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Search and Rescue


Staying Cool While Saving Lives
Source: U.S. Navy

Many countries were quick to respond to the disaster. The United States Pacific Command dispatched the 7th fleet, based at Japan, to take part in a survey operation in the area. A total of 15,000 military personnel, 20 warships and 90 aircraft were sent by the Pentagon to help affected countries, at a cost of another US$6 million a day. Some countries sent military and medical personnel to affected areas. Others provided military equipment to facilitate the search and rescue operations.

The tsunami brought about the devastation of transport and communication infrastructure. Roads were destroyed, blocking off access via land to some affected areas. Thus, aerial and sea military transports were required to reach some rural areas. Helicopters are especially effective in the search and rescue operations. They do not require landing runways, and they provide a good view for rescuers. Thus, rescuers are able to spot injured survivors, and evacuate them to safety.

The force of the tsunami has altered the landscape of coastal areas, rendering most conventional topological maps useless. Therefore, ships with radar capabilities play supporting roles by coordinating the operations, and carrying out surveillance work.


Helping The Less Fortunate
Source: U.S. Navy

Role of Animals in search and rescue operations

Animals, such as dogs and elephants, proved their worth in the search and rescue operations. Dogs, such as the "German hovawart" are specially trained for the grim task of searching for bodies amidst the debris.

The army's dog training project was inspired by current king of Thailand, who had suggested that stray dogs are caught and trained for specific purposes. This is the first time the dogs have been used for these purposes. Otherwise, they are generally used to sniff out the presence of drugs or bombs.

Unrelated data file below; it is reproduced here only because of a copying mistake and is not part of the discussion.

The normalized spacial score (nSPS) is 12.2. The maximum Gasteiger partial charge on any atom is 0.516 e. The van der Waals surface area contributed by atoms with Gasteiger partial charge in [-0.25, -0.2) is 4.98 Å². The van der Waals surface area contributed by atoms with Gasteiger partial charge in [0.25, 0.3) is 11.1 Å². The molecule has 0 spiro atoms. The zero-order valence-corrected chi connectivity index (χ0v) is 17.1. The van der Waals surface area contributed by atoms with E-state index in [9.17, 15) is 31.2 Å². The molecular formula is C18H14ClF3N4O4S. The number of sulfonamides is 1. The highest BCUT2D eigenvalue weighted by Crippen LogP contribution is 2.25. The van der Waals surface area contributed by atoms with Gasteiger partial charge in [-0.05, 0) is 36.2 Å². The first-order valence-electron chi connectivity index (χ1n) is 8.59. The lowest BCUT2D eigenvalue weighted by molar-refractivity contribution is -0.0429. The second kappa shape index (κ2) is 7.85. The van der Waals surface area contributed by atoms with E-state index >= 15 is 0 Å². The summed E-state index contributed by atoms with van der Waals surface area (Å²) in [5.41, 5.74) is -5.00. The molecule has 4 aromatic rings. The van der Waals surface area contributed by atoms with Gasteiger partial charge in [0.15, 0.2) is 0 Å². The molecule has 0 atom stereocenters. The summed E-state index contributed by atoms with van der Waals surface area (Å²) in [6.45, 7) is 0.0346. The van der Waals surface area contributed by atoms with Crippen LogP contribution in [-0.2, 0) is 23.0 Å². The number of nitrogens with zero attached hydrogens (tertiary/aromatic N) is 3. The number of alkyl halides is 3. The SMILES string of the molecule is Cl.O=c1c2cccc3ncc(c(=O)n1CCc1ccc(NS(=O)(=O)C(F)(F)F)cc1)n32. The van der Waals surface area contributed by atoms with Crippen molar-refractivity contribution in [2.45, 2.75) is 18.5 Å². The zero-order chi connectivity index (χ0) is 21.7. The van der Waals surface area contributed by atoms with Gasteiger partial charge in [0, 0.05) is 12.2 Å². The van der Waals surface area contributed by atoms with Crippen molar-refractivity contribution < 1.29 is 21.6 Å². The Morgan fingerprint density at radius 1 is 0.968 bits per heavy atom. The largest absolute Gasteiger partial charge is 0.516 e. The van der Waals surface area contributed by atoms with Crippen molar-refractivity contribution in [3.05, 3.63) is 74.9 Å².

The dogs are joined by a group of elephants, which have proved to be particularly successful in the search and rescue operations. In waterlogged areas, where modern equipment face problems of accessibility, dogs detect the scent of a dead body, before the elephants lift heavy debris, which may stack several stories high. Rescuers are then able to retrieve the body.

References

  • Humanitarian response to the 2004 Indian Ocean earthquake. Wikipedia, the free encyclopedia. Retrieved February 21, 2005, from http://en.wikipedia.org/wiki/Humanitarian_response_to_the_2004_Indian_Ocean_earthquake
  • Tide of Grief - Newsweek World News. MSNBC.com. Retrieved February 21, 2005, from http://www.msnbc.msn.com/id/6777595/site/newsweek/?ng
  • BBC NEWS | In Depth | 2004 | Asia quake disaster. BBC News. Retrieved from March 1, 2005, http://news.bbc.co.uk/1/hi/in_depth/world/2004/asia_quake_disaster/default.stm
  • Singapore Armed Forces Relief Efforts in Tsunami-hit Countries. Ministry of Defence, Singapore. Retrieved March 3, 2005, from http://www.mindef.gov.sg/tsunami/
  • DNA science used to ID bodies. USATODAY.com. Retrieved February 28, 2005, from http://www.usatoday.com/tech/science/genetics/2005-01-13-dna-tsunami_x.htm
  • Devastated hospital receives ambulances and beds. World Vision. Retrieved March 18, 2005, from http://domino-201.worldvision.org/worldvision/comms2.nsf/stable/erdm_indianocean_ambulances?Open&lid=ambulances&lpos=main

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